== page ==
No doubt Google has a clear lead in many areas especially in usage. However, people who really understand the technology say, that Yahoo! has made more hard core advances than Google the last year or so (mentioned in an earlier post). From an investment point of view, my point is, that if Yahoo! can leap past Google in search PLUS have so many other profitable business areas as they do, then Yahoo! could once again become a Wall Street darling and post great gains to their investors. But before this can happen - Yahoo! needs to get ahead of Google and the public needs to experience/perceive this as well. Also Yahoo! is running out of time. Two years ago they were making more than Google, now Google is making almost twice as much as Yahoo! on EBITDA and Google is growing faster. So in the not far foreseeable future, Yahoo!s research and investment funds are going to be far behind Google. In that scenario, it should not be difficult for Google to further secure their by far number one position in search usage.

So can Yahoo! do it? Well, it is going to be one of the focus areas of this blog, so that we can make the right choice as investors.


A great blog written by a frustrated Microsoft Employee. The blogger wants Microsoft to once again become a lean, mean, customer pleasing profit making machine. As you can read though, this is far from the truth today. The blog also holds links to great current articles written about Microsoft.

Happy reading!

I will also make a permanent link to this blog.

Wednesday, September 14, 2005

Yahoo! let Google in the game

Unfortunately for Yahoo! they slept during class just like Microsoft, when talented young Google showed up on the search scene in September 1998. Maybe that's the wrong term, it was actually more like they were awake and invited the new classmate welcome. Back in those days, search was just something you should enable as a portal, but not really so important, that you would necessary create it inhouse.

Yahoo! bought search in town, I believe it was Inktomi back then, which was later acquired. Google came along and were setting new standards. Yahoo!s legendary founders David Filo and Jerry Yang liked what they saw in Google's search quality and even encouraged Google's founders Sergey Brin and Larry Page to start up Google as a company and expand their search engine. Yahoo! even helped finance the two search engine founders with venture capital. As a Yahoo! shareholder I just didn't quite get it. Since search was the number one activity on Internet from the very beginning of graphical WWW around 1994 and still is, it just seemed dangerous to let someone else become a leader in this category. Not that Yahoo! was doing search themselves, as mentioned they were buying the service in town, but why help someone, that could become a big name and potentially expand to other areas? Obviously easy to say today, but I remember that specific feeling and a sense of fear for my Yahoo! investment.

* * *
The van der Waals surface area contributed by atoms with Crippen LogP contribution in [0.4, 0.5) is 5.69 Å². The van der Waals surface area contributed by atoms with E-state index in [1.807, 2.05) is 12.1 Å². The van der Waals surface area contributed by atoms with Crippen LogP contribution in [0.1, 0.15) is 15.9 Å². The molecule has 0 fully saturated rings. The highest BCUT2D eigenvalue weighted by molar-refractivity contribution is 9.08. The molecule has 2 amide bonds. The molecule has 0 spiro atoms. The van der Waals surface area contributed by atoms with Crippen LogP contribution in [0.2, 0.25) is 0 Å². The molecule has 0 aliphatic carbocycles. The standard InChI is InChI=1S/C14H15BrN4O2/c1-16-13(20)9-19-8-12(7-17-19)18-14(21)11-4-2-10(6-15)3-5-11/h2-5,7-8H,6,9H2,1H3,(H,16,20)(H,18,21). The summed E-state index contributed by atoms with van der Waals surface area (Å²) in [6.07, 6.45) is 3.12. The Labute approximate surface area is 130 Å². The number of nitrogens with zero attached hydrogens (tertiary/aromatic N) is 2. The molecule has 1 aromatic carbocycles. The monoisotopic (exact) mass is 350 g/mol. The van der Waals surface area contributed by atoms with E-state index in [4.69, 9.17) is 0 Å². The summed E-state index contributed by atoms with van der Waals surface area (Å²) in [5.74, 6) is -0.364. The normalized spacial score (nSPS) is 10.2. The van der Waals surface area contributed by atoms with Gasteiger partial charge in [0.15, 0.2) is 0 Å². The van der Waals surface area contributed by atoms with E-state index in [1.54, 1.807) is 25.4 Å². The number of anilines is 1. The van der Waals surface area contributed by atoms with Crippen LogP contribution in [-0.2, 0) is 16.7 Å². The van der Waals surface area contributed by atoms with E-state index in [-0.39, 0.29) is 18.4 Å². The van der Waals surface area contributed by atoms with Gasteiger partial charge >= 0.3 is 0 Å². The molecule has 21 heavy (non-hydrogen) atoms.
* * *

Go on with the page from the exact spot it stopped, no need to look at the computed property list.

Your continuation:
Google now has a market capitalization of $84 billion, while Yahoo! stands at $47 billion. Google has exactly expanded to other areas - Gmail, Froogle, Google News, Google Desktop, Google Earth and many more (Google is King Of Beta;) putting Yahoo! under a lot of pressure. It really must feel bad having helped Google to start out, and then be overtaken. Google however, was also clever and lied about intentions. Eric Schmidt kept saying that Google would solely focus on search - always - yeah right ;). Maybe you can tweak it and say, that all their products are in fact search related - Gmail searching through your mail and serving relevant text ads. This way everything soon becomes search related.

Today these two search players are #1 and #2 in the game - with Google as a clear #1. Yahoo! is trying hard to catch up, and people familiar with the technical aspects of search say, that Yahoo! has made more hardcore advances than Google the last 1½ years. Amongst others:
  • Enabling RSS and XML
  • The recent announcement of 20 billion odd webpages indexed while Google is at 8 billion
  • Audio search
  • Video search
  • Personalized search

Google has spend a lot of their time going into the usual "portal products", which might have taken focus of some areas of search. Apparently they still spend 70% of their time improving their core search, but it will be interesting to follow. More important than true search quality is though perceived quality. As long as the public perceive Google to be the best - they will use Google. However, long term perceived quality should follow true quality.

Tuesday, September 13, 2005

Forbes: Microsoft's Midlife Crisis

I read this article on today. Great insight into Microsoft's challenges as a large cooperation. Having worked at Microsoft for 1½ years I do recognise several of the issues.

Before I go any further, let me say, that I have great respect for Microsofts achievements, its challenges and their CEO Steve Ballmer. His live performances is something everyone should experience at least once in their life. Steve Ballmer is FANTASTIC on a stage. The same enthusiasm you hear about, when he throws chairs through offices and wants to "reduce" competition (knotch knotch) - the same ausumn enthusiasm just in a much more positive way he delivers when he gives a speach - respect Steve Ballmer! However, the large cooperation calls for a lot of administrative tasks - any 90.000 employee company without that demand?

This is where Microsoft's challenge is - its still dynamic, but not as dynamic as say Google or Yahoo!. They have a much smaller focus area, which means that top management is a lot more focused. Maybe Google and Yahoo! will have this problem at a later stage.